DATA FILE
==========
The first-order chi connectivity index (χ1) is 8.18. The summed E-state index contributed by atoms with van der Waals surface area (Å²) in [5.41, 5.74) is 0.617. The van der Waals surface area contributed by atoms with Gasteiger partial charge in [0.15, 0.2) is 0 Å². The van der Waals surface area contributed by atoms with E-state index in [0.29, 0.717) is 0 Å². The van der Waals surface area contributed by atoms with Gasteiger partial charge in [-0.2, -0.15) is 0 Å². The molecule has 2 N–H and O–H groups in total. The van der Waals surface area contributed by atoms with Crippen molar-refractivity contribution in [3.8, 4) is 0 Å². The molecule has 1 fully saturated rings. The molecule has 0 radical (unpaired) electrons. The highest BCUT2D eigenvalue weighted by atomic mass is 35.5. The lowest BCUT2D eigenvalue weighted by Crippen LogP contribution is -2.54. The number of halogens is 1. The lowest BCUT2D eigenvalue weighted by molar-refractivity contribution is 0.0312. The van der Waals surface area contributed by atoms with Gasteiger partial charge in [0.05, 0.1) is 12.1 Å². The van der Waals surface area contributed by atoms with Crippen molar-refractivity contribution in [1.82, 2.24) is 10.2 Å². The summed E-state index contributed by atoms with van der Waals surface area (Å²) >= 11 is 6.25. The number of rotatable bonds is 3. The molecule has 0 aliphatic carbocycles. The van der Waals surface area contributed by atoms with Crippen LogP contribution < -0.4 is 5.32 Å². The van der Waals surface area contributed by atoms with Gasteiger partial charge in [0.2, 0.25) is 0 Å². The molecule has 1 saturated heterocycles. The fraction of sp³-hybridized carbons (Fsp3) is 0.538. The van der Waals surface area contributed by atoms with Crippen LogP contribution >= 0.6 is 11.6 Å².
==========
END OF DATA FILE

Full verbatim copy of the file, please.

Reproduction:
The first-order chi connectivity index (χ1) is 8.18. The summed E-state index contributed by atoms with van der Waals surface area (Å²) in [5.41, 5.74) is 0.617. The van der Waals surface area contributed by atoms with Gasteiger partial charge in [0.15, 0.2) is 0 Å². The van der Waals surface area contributed by atoms with E-state index in [0.29, 0.717) is 0 Å². The van der Waals surface area contributed by atoms with Gasteiger partial charge in [-0.2, -0.15) is 0 Å². The molecule has 2 N–H and O–H groups in total. The van der Waals surface area contributed by atoms with Crippen molar-refractivity contribution in [3.8, 4) is 0 Å². The molecule has 1 fully saturated rings. The molecule has 0 radical (unpaired) electrons. The highest BCUT2D eigenvalue weighted by atomic mass is 35.5. The lowest BCUT2D eigenvalue weighted by Crippen LogP contribution is -2.54. The number of halogens is 1. The lowest BCUT2D eigenvalue weighted by molar-refractivity contribution is 0.0312. The van der Waals surface area contributed by atoms with Gasteiger partial charge in [0.05, 0.1) is 12.1 Å². The van der Waals surface area contributed by atoms with Crippen molar-refractivity contribution in [1.82, 2.24) is 10.2 Å². The summed E-state index contributed by atoms with van der Waals surface area (Å²) >= 11 is 6.25. The number of rotatable bonds is 3. The molecule has 0 aliphatic carbocycles. The van der Waals surface area contributed by atoms with Crippen LogP contribution < -0.4 is 5.32 Å². The van der Waals surface area contributed by atoms with Gasteiger partial charge in [0.2, 0.25) is 0 Å². The molecule has 1 saturated heterocycles. The fraction of sp³-hybridized carbons (Fsp3) is 0.538. The van der Waals surface area contributed by atoms with Crippen LogP contribution >= 0.6 is 11.6 Å².